It’s “…our garden. I’m just the maintenance man, I just keep it up,” insists DeWayne Barton, the humble visionary behind the Burton Street Community Peace Gardens in West Asheville. The first wave of solar at the peace gardens went up back in August. Two hundred donors came together to fund the project. AIRE developed, coordinated
The solar installation was completed on Monday, August 10th. Now we await only Duke Energy to connect the system to the grid. The advocacy community uses the term “slow walking” to describe how long that may take. Only Duke knows, but hopefully soon. The garden is producing healthy food, ideas, healing vibes, and is ready
• We now have all of the system components on hand (e.g. solar panels, inverters, racking, etc.). • Required filings have been completed at North Carolina Utilities Commission. • System interconnection request has been filed with Duke Energy Progress. • Installation is scheduled to be July 27th, maybe sooner. Looking back at the crowdfunding campaign
Blue Ridge Public Radio’s Cass Herrington, interviewed Burton Street’s DeWayne Barton for a piece aired on June 30th. Always quotable, the following excerpt from the interview illustrates why Barton is such an inspiring leader and visionary, and why nearly 300 unique individuals came together to crowdfund the solar project that will be installed in the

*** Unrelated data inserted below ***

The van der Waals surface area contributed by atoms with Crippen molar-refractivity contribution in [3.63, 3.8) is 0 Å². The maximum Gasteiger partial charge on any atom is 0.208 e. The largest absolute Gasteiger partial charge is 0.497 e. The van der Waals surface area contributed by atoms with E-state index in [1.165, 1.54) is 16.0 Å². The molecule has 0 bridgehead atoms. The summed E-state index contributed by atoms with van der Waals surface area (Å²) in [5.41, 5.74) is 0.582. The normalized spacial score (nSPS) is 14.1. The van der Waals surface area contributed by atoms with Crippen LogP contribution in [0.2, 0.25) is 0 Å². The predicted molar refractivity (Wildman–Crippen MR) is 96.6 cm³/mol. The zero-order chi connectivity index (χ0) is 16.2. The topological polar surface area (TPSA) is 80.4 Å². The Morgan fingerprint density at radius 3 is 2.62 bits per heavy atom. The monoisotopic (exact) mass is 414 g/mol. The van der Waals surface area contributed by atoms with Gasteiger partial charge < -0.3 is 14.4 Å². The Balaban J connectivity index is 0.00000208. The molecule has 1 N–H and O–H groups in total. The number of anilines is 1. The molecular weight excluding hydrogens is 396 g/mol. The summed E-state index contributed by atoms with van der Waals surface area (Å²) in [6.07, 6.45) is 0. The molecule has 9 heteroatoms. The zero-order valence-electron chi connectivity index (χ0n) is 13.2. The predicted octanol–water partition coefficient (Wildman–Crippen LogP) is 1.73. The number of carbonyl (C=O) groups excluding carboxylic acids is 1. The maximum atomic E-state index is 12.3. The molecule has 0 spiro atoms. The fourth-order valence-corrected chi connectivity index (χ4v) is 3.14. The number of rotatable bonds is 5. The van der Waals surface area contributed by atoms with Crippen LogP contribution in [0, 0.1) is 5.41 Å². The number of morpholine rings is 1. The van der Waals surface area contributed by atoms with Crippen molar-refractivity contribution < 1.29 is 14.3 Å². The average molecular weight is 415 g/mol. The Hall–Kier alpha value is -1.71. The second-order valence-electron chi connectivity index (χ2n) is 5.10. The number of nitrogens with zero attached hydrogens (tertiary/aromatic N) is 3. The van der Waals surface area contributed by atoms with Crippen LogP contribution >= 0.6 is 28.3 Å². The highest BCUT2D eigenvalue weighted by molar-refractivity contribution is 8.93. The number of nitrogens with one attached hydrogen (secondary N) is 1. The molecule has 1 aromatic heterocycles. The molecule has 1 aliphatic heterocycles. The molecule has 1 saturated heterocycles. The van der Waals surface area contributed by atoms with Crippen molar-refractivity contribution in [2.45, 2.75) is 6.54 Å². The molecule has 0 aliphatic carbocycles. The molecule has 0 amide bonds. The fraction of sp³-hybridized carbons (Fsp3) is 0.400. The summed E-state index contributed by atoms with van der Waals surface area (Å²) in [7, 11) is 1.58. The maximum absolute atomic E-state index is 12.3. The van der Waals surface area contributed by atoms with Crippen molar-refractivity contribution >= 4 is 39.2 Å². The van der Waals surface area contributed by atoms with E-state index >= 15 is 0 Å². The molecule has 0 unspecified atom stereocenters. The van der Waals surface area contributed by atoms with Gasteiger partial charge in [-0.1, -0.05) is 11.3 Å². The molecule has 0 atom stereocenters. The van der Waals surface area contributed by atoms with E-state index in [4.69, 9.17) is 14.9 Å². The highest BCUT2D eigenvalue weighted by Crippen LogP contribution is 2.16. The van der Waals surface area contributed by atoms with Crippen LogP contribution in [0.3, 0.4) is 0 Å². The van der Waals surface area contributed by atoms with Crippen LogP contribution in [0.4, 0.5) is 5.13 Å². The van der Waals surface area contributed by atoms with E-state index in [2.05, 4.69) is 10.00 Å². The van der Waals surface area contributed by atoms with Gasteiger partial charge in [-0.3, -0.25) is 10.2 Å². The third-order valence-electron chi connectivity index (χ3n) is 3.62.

WILLIAM “SHORTY” IRBY and a monument meant to endure… Because the crowdfund campaign for the solar project has been so successful, it’s allowing the gardens to leap right into its Phase 2 solar vision, which is equipping the garden’s hands-on lab with equipment to train for solar. This is very significant and here’s the story.
We’re about to launch a crowdfunding campaign for maybe the most important solar project ever. It won’t be the biggest by any stretch but there’s no doubt its impact will amplify the power of this special place. The Burton Street Community Peace Gardens has been a place for absorbing trauma and for healing for a